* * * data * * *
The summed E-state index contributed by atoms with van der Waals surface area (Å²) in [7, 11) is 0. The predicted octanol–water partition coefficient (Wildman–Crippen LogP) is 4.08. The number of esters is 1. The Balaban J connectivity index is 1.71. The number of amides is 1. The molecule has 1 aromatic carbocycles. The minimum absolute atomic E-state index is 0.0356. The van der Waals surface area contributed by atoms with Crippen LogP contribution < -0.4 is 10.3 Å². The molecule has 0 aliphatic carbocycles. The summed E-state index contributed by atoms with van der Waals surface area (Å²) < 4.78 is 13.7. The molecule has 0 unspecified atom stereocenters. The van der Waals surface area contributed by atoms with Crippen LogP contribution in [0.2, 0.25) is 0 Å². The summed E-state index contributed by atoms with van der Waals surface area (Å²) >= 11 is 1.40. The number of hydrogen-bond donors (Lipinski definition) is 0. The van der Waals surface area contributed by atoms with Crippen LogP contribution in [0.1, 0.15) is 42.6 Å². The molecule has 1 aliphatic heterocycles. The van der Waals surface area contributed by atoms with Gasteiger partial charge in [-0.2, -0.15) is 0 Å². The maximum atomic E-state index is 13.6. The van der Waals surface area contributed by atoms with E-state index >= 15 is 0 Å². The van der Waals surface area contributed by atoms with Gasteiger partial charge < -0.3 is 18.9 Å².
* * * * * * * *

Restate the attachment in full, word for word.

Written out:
The summed E-state index contributed by atoms with van der Waals surface area (Å²) in [7, 11) is 0. The predicted octanol–water partition coefficient (Wildman–Crippen LogP) is 4.08. The number of esters is 1. The Balaban J connectivity index is 1.71. The number of amides is 1. The molecule has 1 aromatic carbocycles. The minimum absolute atomic E-state index is 0.0356. The van der Waals surface area contributed by atoms with Crippen LogP contribution < -0.4 is 10.3 Å². The molecule has 0 aliphatic carbocycles. The summed E-state index contributed by atoms with van der Waals surface area (Å²) < 4.78 is 13.7. The molecule has 0 unspecified atom stereocenters. The van der Waals surface area contributed by atoms with Crippen LogP contribution in [0.2, 0.25) is 0 Å². The summed E-state index contributed by atoms with van der Waals surface area (Å²) >= 11 is 1.40. The number of hydrogen-bond donors (Lipinski definition) is 0. The van der Waals surface area contributed by atoms with Crippen LogP contribution in [0.1, 0.15) is 42.6 Å². The molecule has 1 aliphatic heterocycles. The van der Waals surface area contributed by atoms with Gasteiger partial charge in [-0.2, -0.15) is 0 Å². The maximum atomic E-state index is 13.6. The van der Waals surface area contributed by atoms with E-state index >= 15 is 0 Å². The van der Waals surface area contributed by atoms with Gasteiger partial charge < -0.3 is 18.9 Å².